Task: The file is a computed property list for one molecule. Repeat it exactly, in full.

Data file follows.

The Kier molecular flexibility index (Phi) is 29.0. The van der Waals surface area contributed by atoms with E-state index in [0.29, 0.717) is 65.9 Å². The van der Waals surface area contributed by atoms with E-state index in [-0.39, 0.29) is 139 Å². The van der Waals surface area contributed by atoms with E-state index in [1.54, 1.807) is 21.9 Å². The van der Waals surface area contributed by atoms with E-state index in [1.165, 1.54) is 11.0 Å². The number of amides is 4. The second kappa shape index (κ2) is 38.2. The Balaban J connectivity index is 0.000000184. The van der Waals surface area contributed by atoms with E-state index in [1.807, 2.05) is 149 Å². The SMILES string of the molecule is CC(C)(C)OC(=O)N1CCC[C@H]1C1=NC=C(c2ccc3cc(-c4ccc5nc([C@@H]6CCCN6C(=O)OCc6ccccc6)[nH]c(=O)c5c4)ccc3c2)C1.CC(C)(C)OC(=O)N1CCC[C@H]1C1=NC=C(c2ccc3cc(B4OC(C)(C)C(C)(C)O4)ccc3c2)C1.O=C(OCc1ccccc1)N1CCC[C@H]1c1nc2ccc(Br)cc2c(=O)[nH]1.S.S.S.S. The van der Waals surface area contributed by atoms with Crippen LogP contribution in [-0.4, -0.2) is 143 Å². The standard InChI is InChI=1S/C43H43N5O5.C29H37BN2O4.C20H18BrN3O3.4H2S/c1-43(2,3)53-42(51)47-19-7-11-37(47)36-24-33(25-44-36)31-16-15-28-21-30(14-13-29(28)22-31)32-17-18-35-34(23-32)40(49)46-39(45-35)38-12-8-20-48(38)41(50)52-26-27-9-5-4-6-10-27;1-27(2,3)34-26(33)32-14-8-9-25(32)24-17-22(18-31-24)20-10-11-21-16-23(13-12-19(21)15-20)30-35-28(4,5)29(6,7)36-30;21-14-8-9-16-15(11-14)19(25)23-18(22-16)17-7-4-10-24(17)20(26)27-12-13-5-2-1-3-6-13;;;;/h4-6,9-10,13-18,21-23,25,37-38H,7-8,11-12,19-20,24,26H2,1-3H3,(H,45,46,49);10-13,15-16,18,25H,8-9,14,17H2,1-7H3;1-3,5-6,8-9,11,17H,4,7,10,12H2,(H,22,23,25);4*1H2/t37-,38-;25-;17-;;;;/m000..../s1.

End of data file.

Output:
The Kier molecular flexibility index (Phi) is 29.0. The van der Waals surface area contributed by atoms with E-state index in [0.29, 0.717) is 65.9 Å². The van der Waals surface area contributed by atoms with E-state index in [-0.39, 0.29) is 139 Å². The van der Waals surface area contributed by atoms with E-state index in [1.54, 1.807) is 21.9 Å². The van der Waals surface area contributed by atoms with E-state index in [1.165, 1.54) is 11.0 Å². The number of amides is 4. The second kappa shape index (κ2) is 38.2. The Balaban J connectivity index is 0.000000184. The van der Waals surface area contributed by atoms with E-state index in [1.807, 2.05) is 149 Å². The SMILES string of the molecule is CC(C)(C)OC(=O)N1CCC[C@H]1C1=NC=C(c2ccc3cc(-c4ccc5nc([C@@H]6CCCN6C(=O)OCc6ccccc6)[nH]c(=O)c5c4)ccc3c2)C1.CC(C)(C)OC(=O)N1CCC[C@H]1C1=NC=C(c2ccc3cc(B4OC(C)(C)C(C)(C)O4)ccc3c2)C1.O=C(OCc1ccccc1)N1CCC[C@H]1c1nc2ccc(Br)cc2c(=O)[nH]1.S.S.S.S. The van der Waals surface area contributed by atoms with Crippen LogP contribution in [-0.4, -0.2) is 143 Å². The standard InChI is InChI=1S/C43H43N5O5.C29H37BN2O4.C20H18BrN3O3.4H2S/c1-43(2,3)53-42(51)47-19-7-11-37(47)36-24-33(25-44-36)31-16-15-28-21-30(14-13-29(28)22-31)32-17-18-35-34(23-32)40(49)46-39(45-35)38-12-8-20-48(38)41(50)52-26-27-9-5-4-6-10-27;1-27(2,3)34-26(33)32-14-8-9-25(32)24-17-22(18-31-24)20-10-11-21-16-23(13-12-19(21)15-20)30-35-28(4,5)29(6,7)36-30;21-14-8-9-16-15(11-14)19(25)23-18(22-16)17-7-4-10-24(17)20(26)27-12-13-5-2-1-3-6-13;;;;/h4-6,9-10,13-18,21-23,25,37-38H,7-8,11-12,19-20,24,26H2,1-3H3,(H,45,46,49);10-13,15-16,18,25H,8-9,14,17H2,1-7H3;1-3,5-6,8-9,11,17H,4,7,10,12H2,(H,22,23,25);4*1H2/t37-,38-;25-;17-;;;;/m000..../s1.